‘Basis period’ reforms will impact on most legal practices

Shaun Mary
Shaun Mary, Partner

The long-delayed HMRC reforms which will see sole traders, partnerships and LLPs assessed for tax on a ‘tax year basis’ are finally due to come into effect in April 2024 – but those practices whose current accounting year-end does not coincide with the tax year need to start thinking about how they are going to cope with the change sooner rather than later.

Shaun Mary, Partner

Under current rules, unincorporated businesses (including LLPs) are taxed on a ‘current year basis’.  Now HMRC wants to ‘simplify’ matters (for themselves, at least) so that the results of any given year are taxed in that year, regardless of the accounting date.

The main driver for this is Making Tax Digital which is due to be introduced for income tax in 2024, but it will also mean that profits will be taxed sooner, which of course has implications for cashflow.

If a practice’s accounting year is anything other than 31st March or 5th April, the 2023/24 tax year will be a transitional year when as much as 23 months’ worth of profit will be  taxed and from 2024/25 practices will need to report the taxable profits for that tax year, regardless of the accounting period year end.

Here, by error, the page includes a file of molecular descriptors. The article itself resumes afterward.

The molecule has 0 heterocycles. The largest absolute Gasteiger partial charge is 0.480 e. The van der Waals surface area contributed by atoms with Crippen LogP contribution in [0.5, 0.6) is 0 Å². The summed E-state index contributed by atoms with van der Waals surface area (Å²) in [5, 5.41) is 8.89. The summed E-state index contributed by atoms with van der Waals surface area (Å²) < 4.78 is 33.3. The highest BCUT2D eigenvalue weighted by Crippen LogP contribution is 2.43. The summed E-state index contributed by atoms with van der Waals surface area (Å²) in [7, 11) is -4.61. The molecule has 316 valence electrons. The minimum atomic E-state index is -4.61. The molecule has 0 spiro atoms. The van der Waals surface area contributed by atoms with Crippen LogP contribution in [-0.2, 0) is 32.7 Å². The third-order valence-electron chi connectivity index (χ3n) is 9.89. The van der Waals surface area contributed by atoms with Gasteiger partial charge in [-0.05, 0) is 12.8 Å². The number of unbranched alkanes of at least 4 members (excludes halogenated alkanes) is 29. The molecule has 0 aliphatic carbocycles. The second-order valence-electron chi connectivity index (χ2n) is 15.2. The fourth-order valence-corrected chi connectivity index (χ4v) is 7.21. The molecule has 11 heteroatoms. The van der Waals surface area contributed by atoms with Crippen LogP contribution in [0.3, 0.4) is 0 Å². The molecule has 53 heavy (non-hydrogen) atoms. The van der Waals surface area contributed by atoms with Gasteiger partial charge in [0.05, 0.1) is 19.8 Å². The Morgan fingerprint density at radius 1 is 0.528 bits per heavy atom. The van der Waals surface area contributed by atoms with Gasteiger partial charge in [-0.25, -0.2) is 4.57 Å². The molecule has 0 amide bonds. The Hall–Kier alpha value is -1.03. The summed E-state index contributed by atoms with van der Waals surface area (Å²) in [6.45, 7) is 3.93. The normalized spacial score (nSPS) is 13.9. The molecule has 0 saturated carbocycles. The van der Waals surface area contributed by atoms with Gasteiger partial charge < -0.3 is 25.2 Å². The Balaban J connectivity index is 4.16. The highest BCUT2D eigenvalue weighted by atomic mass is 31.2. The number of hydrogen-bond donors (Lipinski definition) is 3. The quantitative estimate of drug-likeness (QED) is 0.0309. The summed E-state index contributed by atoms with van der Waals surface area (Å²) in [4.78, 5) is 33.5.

There are several issues that affected practices will have to consider, amongst which:

  • Profits might have to be estimated and then revisited once the accounts are finalised causing additional administration (and costs) preparing or reviewing a later set of accounts every year.
  • Overlap profit for each member/partner needs to be researched as it can be used to reduce personal tax payments, though it is often relatively small.
  • If profits in 2023/24 are higher than usual, this could have a compounding impact on tax bills and cashflows.
  • Additional profits brought into charge are spread over the 5 tax years beginning 2023/24, however a practice can elect not to spread.
  • Those practices maintaining tax reserves ought to ensure they are holding enough behind from profits to support future increased tax payments.

One obvious solution is to change a practice’s accounting year end date to coincide with the tax year end.  There are special rules about doing this, so taking advice is essential – and timing of the move is also important.

April 2024 may seem a long way away, but these are significant things to think about, and it really is no good waiting until the last minute.  Every practice whose accounting year end is not 31st March or 5th April needs to take professional advice sooner rather than later.

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